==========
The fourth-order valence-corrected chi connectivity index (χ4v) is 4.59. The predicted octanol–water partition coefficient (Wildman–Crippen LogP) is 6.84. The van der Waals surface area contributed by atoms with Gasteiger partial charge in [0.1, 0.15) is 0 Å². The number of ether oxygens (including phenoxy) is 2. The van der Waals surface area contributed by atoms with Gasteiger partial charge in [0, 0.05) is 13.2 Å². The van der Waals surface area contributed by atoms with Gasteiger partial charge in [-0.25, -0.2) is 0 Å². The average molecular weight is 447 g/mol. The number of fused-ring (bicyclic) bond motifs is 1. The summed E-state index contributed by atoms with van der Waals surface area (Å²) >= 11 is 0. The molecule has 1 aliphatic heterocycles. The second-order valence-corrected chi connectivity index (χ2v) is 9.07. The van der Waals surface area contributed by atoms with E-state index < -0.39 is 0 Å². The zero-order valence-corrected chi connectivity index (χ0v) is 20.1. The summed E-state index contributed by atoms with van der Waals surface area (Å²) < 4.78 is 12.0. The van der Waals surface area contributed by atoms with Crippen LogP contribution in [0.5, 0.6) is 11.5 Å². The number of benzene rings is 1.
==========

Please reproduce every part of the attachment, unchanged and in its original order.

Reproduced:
The fourth-order valence-corrected chi connectivity index (χ4v) is 4.59. The predicted octanol–water partition coefficient (Wildman–Crippen LogP) is 6.84. The van der Waals surface area contributed by atoms with Gasteiger partial charge in [0.1, 0.15) is 0 Å². The number of ether oxygens (including phenoxy) is 2. The van der Waals surface area contributed by atoms with Gasteiger partial charge in [0, 0.05) is 13.2 Å². The van der Waals surface area contributed by atoms with Gasteiger partial charge in [-0.25, -0.2) is 0 Å². The average molecular weight is 447 g/mol. The number of fused-ring (bicyclic) bond motifs is 1. The summed E-state index contributed by atoms with van der Waals surface area (Å²) >= 11 is 0. The molecule has 1 aliphatic heterocycles. The second-order valence-corrected chi connectivity index (χ2v) is 9.07. The van der Waals surface area contributed by atoms with E-state index < -0.39 is 0 Å². The zero-order valence-corrected chi connectivity index (χ0v) is 20.1. The summed E-state index contributed by atoms with van der Waals surface area (Å²) < 4.78 is 12.0. The van der Waals surface area contributed by atoms with Crippen LogP contribution in [0.5, 0.6) is 11.5 Å². The number of benzene rings is 1.